67% of children treated met the “success” response criteria at 12 months. In comparison, 33.5% of children treated with placebo met the endpoint. (Note: The placebo response was likely the result of a self-resolving peanut allergy.) This result was statistically significant and the primary endpoint was met.
In the trial, there was a bulging SAE around the eye. The most common side effect was a patch application site reaction. 22.5% of children had a severe site reaction versus 8.5% of patients on placebo. These reactions decreased over the one-year treatment period. Eight children stopped treatment due to side effects.
Four children (1.6%) treated with Viaskin Peanut experienced an anaphylactic reaction which was determined to be or may have been related to the treatment. None of these anaphylactic reactions were serious. Three of these reactions resolved with epinephrine and one without epinephrine. A long-term open-label extension study is ongoing.
The price of Palforzia is $11,000 per year. Assuming a similar price for the Viaskin patch, if approved, the company could generate significant revenue in the 1-4 year old patient population. If future clinical data is favorable, they may be able to obtain regulatory approvals to treat older children with peanut allergy and children with milk allergy. Clinical studies are ongoing in these indications.
A recent private placement was completed, which raised $190 million at $3.22 per share. The placement also included warrants. Biotech hedge funds that participated included Venrock, Baker Brothers and RA Capital. At the end of the quarter, the company had $75 million on hand which it said would take it into the first quarter of 2023. This additional cash ($190 million) should significantly expand its cash trail.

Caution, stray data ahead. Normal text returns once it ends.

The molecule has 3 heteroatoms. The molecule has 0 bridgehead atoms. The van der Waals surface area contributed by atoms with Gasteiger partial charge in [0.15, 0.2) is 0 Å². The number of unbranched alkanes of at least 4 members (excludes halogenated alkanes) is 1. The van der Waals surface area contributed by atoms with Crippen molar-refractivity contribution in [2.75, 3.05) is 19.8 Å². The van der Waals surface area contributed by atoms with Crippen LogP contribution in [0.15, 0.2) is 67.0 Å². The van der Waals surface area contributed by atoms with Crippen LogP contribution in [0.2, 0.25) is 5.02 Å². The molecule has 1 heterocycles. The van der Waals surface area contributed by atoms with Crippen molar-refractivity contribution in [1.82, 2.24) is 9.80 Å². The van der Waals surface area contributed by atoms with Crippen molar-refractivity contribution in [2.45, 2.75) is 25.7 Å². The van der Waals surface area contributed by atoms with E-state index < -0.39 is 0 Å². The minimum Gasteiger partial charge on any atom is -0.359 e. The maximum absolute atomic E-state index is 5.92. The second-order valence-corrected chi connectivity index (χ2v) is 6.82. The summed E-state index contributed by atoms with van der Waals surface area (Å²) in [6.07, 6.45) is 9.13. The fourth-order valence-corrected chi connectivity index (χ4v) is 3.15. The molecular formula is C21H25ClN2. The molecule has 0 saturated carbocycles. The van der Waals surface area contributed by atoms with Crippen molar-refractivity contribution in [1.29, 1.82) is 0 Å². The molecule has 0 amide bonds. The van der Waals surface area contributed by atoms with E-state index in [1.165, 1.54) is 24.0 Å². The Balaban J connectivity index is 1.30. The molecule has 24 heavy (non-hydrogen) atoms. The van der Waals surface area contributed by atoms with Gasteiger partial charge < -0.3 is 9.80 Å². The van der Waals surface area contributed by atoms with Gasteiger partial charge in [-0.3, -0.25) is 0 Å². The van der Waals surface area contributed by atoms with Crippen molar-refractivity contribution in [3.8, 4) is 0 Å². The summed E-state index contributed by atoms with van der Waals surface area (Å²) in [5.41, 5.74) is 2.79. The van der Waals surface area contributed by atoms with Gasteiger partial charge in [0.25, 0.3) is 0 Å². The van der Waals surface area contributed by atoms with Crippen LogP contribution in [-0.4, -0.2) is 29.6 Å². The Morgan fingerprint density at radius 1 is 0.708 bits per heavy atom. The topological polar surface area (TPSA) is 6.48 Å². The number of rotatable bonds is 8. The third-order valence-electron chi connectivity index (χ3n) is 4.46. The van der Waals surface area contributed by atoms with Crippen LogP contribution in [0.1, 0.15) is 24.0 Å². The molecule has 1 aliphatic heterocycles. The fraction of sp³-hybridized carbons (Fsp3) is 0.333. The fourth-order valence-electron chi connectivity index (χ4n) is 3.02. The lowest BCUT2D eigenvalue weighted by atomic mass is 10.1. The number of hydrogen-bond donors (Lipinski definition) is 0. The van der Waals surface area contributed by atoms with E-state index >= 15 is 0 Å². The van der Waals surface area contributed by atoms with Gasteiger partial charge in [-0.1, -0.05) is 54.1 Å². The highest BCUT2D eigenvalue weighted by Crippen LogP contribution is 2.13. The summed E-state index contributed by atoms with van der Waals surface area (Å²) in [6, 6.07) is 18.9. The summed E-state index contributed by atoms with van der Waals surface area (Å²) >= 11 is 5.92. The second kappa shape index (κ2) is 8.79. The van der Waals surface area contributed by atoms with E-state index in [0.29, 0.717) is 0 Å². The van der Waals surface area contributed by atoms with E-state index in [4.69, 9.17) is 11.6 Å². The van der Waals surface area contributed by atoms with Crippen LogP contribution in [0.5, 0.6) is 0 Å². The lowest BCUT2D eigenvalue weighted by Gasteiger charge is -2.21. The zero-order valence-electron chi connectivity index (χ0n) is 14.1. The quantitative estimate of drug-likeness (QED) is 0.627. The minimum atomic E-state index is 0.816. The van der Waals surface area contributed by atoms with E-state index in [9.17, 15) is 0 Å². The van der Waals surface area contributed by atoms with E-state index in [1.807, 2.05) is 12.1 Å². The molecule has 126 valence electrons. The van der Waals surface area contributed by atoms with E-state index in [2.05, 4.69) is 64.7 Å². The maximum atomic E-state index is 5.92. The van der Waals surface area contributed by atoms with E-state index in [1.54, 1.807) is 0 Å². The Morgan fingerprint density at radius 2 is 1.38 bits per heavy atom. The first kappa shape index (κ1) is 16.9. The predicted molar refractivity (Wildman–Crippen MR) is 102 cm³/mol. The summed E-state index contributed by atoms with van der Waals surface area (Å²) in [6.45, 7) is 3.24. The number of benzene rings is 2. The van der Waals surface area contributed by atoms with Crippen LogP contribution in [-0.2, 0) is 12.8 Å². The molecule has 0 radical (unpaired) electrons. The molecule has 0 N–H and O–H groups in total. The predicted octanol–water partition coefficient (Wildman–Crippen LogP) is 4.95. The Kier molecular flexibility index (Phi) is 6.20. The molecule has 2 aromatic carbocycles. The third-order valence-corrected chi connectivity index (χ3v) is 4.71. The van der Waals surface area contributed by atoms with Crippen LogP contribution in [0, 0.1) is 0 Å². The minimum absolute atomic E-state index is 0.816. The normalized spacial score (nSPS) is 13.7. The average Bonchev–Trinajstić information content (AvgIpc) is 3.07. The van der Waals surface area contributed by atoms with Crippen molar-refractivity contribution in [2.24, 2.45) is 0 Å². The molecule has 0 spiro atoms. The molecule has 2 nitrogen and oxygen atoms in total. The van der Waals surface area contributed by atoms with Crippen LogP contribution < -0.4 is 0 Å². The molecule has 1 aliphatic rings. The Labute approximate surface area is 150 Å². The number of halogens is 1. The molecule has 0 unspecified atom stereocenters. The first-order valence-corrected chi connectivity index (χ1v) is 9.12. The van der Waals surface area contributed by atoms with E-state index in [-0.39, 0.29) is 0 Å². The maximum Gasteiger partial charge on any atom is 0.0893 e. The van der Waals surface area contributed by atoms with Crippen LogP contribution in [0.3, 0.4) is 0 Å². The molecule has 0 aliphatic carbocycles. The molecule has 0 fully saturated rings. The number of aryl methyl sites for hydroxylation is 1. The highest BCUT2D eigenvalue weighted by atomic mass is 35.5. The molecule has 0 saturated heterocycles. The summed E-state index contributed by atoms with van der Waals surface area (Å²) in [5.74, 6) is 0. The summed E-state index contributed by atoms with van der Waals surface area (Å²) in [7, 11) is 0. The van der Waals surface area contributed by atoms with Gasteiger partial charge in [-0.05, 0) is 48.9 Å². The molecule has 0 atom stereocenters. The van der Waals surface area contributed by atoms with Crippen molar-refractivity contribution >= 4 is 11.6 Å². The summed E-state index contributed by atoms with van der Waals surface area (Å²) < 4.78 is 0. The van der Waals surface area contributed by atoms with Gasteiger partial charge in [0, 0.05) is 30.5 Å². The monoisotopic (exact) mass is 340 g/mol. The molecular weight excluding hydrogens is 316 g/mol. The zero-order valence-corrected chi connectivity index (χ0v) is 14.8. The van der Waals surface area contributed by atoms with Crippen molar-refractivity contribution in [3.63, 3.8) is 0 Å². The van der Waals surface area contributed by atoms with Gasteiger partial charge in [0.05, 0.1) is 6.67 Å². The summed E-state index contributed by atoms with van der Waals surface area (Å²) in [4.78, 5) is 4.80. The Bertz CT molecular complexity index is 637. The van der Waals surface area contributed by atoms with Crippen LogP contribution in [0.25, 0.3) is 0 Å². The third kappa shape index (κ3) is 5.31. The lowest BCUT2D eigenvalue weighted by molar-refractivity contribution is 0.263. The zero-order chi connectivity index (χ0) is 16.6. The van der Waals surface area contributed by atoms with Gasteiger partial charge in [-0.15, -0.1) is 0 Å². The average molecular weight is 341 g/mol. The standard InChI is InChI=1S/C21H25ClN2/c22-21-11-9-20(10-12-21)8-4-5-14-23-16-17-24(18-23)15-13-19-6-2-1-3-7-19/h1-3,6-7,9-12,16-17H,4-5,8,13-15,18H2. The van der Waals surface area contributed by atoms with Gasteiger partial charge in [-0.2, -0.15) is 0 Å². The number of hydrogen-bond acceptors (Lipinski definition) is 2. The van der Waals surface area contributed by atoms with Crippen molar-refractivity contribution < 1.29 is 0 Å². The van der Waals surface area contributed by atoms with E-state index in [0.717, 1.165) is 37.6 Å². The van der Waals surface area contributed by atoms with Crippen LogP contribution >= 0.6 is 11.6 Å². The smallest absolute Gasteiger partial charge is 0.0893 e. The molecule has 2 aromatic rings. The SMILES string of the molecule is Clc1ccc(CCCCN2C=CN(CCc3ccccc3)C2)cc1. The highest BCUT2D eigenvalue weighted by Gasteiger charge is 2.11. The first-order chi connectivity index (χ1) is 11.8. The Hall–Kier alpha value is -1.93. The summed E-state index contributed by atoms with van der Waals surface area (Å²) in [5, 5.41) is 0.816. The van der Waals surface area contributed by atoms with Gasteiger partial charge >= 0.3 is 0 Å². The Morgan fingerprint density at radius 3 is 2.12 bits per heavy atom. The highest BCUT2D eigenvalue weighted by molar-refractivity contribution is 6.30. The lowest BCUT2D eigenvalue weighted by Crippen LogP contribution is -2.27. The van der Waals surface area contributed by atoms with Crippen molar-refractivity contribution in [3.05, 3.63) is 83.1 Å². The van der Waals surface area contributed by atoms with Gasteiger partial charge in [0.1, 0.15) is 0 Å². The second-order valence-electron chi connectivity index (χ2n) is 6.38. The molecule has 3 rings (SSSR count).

There is no FDA-approved treatment for children 1 to 3 years old with peanut allergy. Viaskin Peanut appears to be effective in children aged 1-3 years based on the results of the EPITOPE study. Additionally, Viaskin Peanut appears to have advantages over Palforzia given the reduced incidence of gastrointestinal side effects and fewer anaphylactic reactions.
The company will have discussions with the FDA regarding the regulatory path. The FDA previously issued a CRL due to patch adherence issues in children over 4 years of age. Given this set of data and the evident efficacy, patch adherence does not appear to be an issue in this age group. However, there is no clarity and additional modifications in the patch and/or additional clinical trials may still be required. The company has significant funding that will see it through this uncertainty, but the lack of a clear regulatory path remains a major risk for investors.
Viaskin Peanut is a unique product that, if approved, would have no competing product approved for children 1-3 years old. If future clinical data is favorable, the company could end up with a pipeline of peanut and milk allergy products that generate significant revenue. Since these are products likely to be prescribed only by allergists, marketing costs will likely be minimal. DBV Technologies has a path to profitability if it can effectively navigate the regulatory path. Aimmune, the small biotech that developed Palforzia, was acquired by Nestlé Health for more than $2 billion suggesting that actives for treating food allergies have significant value.